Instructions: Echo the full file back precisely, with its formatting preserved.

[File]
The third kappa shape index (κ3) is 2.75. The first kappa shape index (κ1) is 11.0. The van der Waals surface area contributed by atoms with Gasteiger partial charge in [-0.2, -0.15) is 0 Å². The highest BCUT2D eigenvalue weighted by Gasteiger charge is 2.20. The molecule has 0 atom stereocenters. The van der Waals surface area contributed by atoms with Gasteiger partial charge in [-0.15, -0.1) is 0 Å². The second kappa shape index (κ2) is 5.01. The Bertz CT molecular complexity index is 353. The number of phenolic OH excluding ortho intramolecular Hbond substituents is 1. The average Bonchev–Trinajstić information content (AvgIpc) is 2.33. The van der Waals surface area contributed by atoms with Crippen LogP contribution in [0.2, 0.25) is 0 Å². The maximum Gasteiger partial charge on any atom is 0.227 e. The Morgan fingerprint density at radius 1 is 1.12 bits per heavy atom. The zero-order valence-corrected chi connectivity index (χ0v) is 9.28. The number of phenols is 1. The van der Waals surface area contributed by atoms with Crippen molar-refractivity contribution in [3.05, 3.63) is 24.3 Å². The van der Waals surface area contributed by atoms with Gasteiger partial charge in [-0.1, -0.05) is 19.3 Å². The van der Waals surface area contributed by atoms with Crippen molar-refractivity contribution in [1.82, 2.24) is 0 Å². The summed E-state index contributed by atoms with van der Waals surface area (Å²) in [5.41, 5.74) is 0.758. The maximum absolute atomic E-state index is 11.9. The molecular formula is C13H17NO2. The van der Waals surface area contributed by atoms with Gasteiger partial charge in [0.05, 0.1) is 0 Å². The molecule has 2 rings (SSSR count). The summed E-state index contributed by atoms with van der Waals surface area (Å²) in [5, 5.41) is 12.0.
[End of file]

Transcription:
The third kappa shape index (κ3) is 2.75. The first kappa shape index (κ1) is 11.0. The van der Waals surface area contributed by atoms with Gasteiger partial charge in [-0.2, -0.15) is 0 Å². The highest BCUT2D eigenvalue weighted by Gasteiger charge is 2.20. The molecule has 0 atom stereocenters. The van der Waals surface area contributed by atoms with Gasteiger partial charge in [-0.15, -0.1) is 0 Å². The second kappa shape index (κ2) is 5.01. The Bertz CT molecular complexity index is 353. The number of phenolic OH excluding ortho intramolecular Hbond substituents is 1. The average Bonchev–Trinajstić information content (AvgIpc) is 2.33. The van der Waals surface area contributed by atoms with Crippen LogP contribution in [0.2, 0.25) is 0 Å². The maximum Gasteiger partial charge on any atom is 0.227 e. The Morgan fingerprint density at radius 1 is 1.12 bits per heavy atom. The zero-order valence-corrected chi connectivity index (χ0v) is 9.28. The number of phenols is 1. The van der Waals surface area contributed by atoms with Crippen molar-refractivity contribution in [3.05, 3.63) is 24.3 Å². The van der Waals surface area contributed by atoms with Gasteiger partial charge in [-0.1, -0.05) is 19.3 Å². The van der Waals surface area contributed by atoms with Crippen molar-refractivity contribution in [1.82, 2.24) is 0 Å². The summed E-state index contributed by atoms with van der Waals surface area (Å²) in [5.41, 5.74) is 0.758. The maximum absolute atomic E-state index is 11.9. The molecular formula is C13H17NO2. The van der Waals surface area contributed by atoms with Gasteiger partial charge in [0.05, 0.1) is 0 Å². The molecule has 2 rings (SSSR count). The summed E-state index contributed by atoms with van der Waals surface area (Å²) in [5, 5.41) is 12.0.